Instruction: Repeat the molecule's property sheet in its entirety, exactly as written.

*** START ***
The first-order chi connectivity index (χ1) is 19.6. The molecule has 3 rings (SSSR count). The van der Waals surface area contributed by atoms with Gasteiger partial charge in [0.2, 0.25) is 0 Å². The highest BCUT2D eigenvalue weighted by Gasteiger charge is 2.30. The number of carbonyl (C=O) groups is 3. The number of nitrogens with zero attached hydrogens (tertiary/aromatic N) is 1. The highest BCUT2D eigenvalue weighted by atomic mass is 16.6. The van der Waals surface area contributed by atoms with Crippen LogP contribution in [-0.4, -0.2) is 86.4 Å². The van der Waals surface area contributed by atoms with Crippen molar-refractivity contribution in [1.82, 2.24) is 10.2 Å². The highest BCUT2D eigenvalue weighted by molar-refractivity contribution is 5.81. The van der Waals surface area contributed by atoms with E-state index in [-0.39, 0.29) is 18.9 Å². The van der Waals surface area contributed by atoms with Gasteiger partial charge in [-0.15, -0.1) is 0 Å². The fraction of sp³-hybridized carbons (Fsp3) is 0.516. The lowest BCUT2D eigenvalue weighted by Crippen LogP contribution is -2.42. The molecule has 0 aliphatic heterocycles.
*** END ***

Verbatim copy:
The first-order chi connectivity index (χ1) is 19.6. The molecule has 3 rings (SSSR count). The van der Waals surface area contributed by atoms with Gasteiger partial charge in [0.2, 0.25) is 0 Å². The highest BCUT2D eigenvalue weighted by Gasteiger charge is 2.30. The number of carbonyl (C=O) groups is 3. The number of nitrogens with zero attached hydrogens (tertiary/aromatic N) is 1. The highest BCUT2D eigenvalue weighted by atomic mass is 16.6. The van der Waals surface area contributed by atoms with Crippen LogP contribution in [-0.4, -0.2) is 86.4 Å². The van der Waals surface area contributed by atoms with Crippen molar-refractivity contribution in [1.82, 2.24) is 10.2 Å². The highest BCUT2D eigenvalue weighted by molar-refractivity contribution is 5.81. The van der Waals surface area contributed by atoms with E-state index in [-0.39, 0.29) is 18.9 Å². The van der Waals surface area contributed by atoms with Gasteiger partial charge in [-0.15, -0.1) is 0 Å². The fraction of sp³-hybridized carbons (Fsp3) is 0.516. The lowest BCUT2D eigenvalue weighted by Crippen LogP contribution is -2.42. The molecule has 0 aliphatic heterocycles.